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RNA. 2018 Sep 25. pii: rna.068361.118. doi: 10.1261/rna.068361.118. [Epub ahead of print]

Divalent ions tune the kinetics of a bacterial GTPase Center rRNA folding transition from secondary to tertiary structure.

Author information

1
Washington University School of Medicine.
2
Cornell University.
3
Washington University School of Medicine; kathleenhal@gmail.com.

Abstract

Folding of an RNA from secondary to tertiary structure often depends on divalent ions for efficient electrostatic charge screening (nonspecific association) or binding (specific association). To measure how different divalent cations modify folding kinetics of the 60 nucleotide E. coli rRNA GTPase Center, we combined stopped-flow fluorescence in the presence of Mg2+, Ca2+, or Sr2+ together with time-resolved Small Angle X-ray Scattering (SAXS) in the presence of Mg2+ to observe the folding process. Immediately upon addition of each divalent ion, the RNA undergoes a transition from an extended state with secondary structure to a more compact structure. Subsequently, specific divalent ions modulate populations of intermediates in conformational ensembles along the folding pathway with transition times longer than 10 ms. Rate constants for the five folding transitions act on timescales from sub-millisecond to tens of seconds. The sensitivity of RNA tertiary structure to divalent cation identity affects all but the fastest events in RNA folding, and allowed us to identify those states that prefer Mg2+. The GTPase Center RNA appears to have optimized its folding trajectory to specifically utilize this most abundant intracellular divalent ion.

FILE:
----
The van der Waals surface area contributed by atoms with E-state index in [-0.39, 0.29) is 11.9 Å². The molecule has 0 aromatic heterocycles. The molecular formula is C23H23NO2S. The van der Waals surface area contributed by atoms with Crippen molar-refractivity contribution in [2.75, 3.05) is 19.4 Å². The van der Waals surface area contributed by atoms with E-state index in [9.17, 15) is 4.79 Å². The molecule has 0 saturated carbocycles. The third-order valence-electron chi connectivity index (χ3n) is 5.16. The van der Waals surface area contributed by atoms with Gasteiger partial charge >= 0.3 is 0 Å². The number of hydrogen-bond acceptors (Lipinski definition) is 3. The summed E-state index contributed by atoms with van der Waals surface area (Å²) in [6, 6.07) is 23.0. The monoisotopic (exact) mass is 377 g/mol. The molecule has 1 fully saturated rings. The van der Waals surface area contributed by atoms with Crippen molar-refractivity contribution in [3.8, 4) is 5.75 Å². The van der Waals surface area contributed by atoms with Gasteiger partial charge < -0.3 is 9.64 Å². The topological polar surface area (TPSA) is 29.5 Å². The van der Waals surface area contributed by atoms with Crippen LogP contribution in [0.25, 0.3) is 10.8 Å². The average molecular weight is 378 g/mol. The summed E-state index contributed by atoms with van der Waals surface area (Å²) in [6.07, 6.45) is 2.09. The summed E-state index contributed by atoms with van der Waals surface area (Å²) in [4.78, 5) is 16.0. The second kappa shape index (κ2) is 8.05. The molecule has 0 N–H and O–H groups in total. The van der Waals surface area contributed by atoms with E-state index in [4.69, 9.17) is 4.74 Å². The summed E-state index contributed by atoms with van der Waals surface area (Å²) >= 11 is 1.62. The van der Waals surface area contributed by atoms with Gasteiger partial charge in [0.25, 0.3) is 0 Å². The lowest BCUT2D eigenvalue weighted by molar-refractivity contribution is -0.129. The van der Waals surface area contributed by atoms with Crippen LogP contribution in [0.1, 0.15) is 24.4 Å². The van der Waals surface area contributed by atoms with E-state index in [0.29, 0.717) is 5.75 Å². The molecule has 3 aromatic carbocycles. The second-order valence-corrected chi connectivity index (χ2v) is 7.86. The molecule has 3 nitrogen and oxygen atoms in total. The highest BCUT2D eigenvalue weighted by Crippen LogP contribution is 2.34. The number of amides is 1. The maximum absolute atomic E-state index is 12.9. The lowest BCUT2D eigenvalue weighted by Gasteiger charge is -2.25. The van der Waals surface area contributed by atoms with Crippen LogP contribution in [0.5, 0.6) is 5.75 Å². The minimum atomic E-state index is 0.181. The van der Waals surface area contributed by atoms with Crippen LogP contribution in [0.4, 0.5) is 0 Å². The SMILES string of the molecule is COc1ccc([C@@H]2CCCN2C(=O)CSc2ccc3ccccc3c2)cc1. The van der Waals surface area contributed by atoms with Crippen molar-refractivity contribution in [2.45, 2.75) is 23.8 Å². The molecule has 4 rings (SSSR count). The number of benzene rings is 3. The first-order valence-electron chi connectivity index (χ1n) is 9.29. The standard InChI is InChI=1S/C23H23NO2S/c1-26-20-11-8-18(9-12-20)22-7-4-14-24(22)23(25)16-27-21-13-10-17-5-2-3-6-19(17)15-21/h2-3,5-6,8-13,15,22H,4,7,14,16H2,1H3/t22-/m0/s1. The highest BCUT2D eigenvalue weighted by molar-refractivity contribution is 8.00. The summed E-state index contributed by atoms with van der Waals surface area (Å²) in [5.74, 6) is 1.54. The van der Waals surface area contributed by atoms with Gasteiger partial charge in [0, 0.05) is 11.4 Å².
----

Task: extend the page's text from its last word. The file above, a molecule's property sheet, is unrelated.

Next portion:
KEYWORDS:

RNA folding; SAXS; kinetics; rRNA GTPase Center; stopped-flow fluorescence

PMID:
30254137
DOI:
10.1261/rna.068361.118

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